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- Table of Contents
Cardiology Research and Practice
Volume 2012 (2012), Article ID 191807, 8 pages
Hemodynamic Changes during a Deep Inspiration Maneuver Predict Fluid Responsiveness in Spontaneously Breathing Patients
1Service de Réanimation Polyvalente, Centre Hospitalier Jean Bernard, Avenue Désandrouin, 59300 Valenciennes, France
2Service de Réanimation Médicale et Médecine Hyperbare, Hopital Albert Calmette, CHRU de Lille, Boulevard du Professeur J. Leclercq, 59037 Lille Cedex, France
3Université Lille Nord de France, EA 3614, 59000 Lille, France
Received 24 May 2011; Accepted 20 September 2011
Academic Editor: Philippe Vignon
Copyright © 2012 Sébastien Préau et al. This is an open access article distributed under the Creative Commons Attribution License, which permits unrestricted use, distribution, and reproduction in any medium, provided the original work is properly cited.
Objective. We hypothesized that the hemodynamic response to a deep inspiration maneuver (DIM) indicates fluid responsiveness in spontaneously breathing (SB) patients. Design. Prospective study. Setting. ICU of a general hospital. Patients. Consecutive nonintubated patients without mechanical ventilation, considered for volume expansion (VE). Intervention. We assessed hemodynamic status at baseline and after VE. Measurements and Main Results. We measured radial pulse pressure (PP) using an arterial catheter and peak velocity of femoral artery flow (VF) using continuous Doppler. Changes in PP and VF induced by a DIM (PPdim and VFdim) were calculated in 23 patients. PPdim and VFdim ≥12% predicted responders to VE with sensitivity of 90% and specificity of 100%. Conclusions. In a restricted population of SB patients with severe sepsis or acute pancreatitis, PPdim and VFdim are accurate indices for predicting fluid responsiveness. These results should be confirmed in a larger population before validating their use in current practice.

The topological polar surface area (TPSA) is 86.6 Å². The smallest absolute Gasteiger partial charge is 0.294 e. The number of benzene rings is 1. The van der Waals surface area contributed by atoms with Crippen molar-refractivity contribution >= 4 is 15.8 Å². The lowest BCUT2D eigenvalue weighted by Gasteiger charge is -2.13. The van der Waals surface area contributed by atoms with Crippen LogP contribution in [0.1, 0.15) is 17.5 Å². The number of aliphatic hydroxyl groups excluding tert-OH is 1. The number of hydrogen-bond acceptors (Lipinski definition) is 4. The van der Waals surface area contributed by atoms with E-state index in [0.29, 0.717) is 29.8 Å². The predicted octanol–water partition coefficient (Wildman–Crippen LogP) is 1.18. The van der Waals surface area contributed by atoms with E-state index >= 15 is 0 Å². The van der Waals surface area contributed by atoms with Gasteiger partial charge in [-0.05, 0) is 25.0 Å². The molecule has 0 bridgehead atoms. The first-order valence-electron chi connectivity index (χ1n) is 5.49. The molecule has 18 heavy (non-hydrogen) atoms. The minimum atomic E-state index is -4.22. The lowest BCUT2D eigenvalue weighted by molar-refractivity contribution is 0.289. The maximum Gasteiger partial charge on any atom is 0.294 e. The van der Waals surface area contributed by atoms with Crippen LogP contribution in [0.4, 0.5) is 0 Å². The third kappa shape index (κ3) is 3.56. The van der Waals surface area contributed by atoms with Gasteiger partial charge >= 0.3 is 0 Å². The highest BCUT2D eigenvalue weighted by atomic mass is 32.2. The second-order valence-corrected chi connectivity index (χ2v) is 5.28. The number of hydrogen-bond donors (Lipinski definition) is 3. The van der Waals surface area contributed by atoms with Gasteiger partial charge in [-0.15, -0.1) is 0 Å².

Blood volume is a determinant of hemodynamic stability, which regulates oxygen supply to the tissues. Volume expansion (VE) is frequently the first-line therapeutic measure for improving the hemodynamic status of patients with acute circulatory failure. Absence of VE and excessive fluid loading can lead to inadequate tissue oxygenation, organ failure, and sometimes death . Unfortunately, only 40–70% of critically ill patients with acute circulatory failure significantly increase their stroke volume (SV) in response to VE regardless of the respiratory conditions . This emphasizes the need for factors that predict fluid responsiveness in order to distinguish patients who might benefit from VE, as well as to avoid ineffective VE.
Cardiac preload estimation is not accurate for predicting fluid responsiveness in patients with acute circulatory failure . Dynamic indices, based on the analysis of SV preload dependence, have been validated to predict fluid responsiveness in mechanically ventilated patients . However, only a few studies, yielding conflicting results, tested VE responsiveness indices in spontaneously breathing (SB) patients [4–8].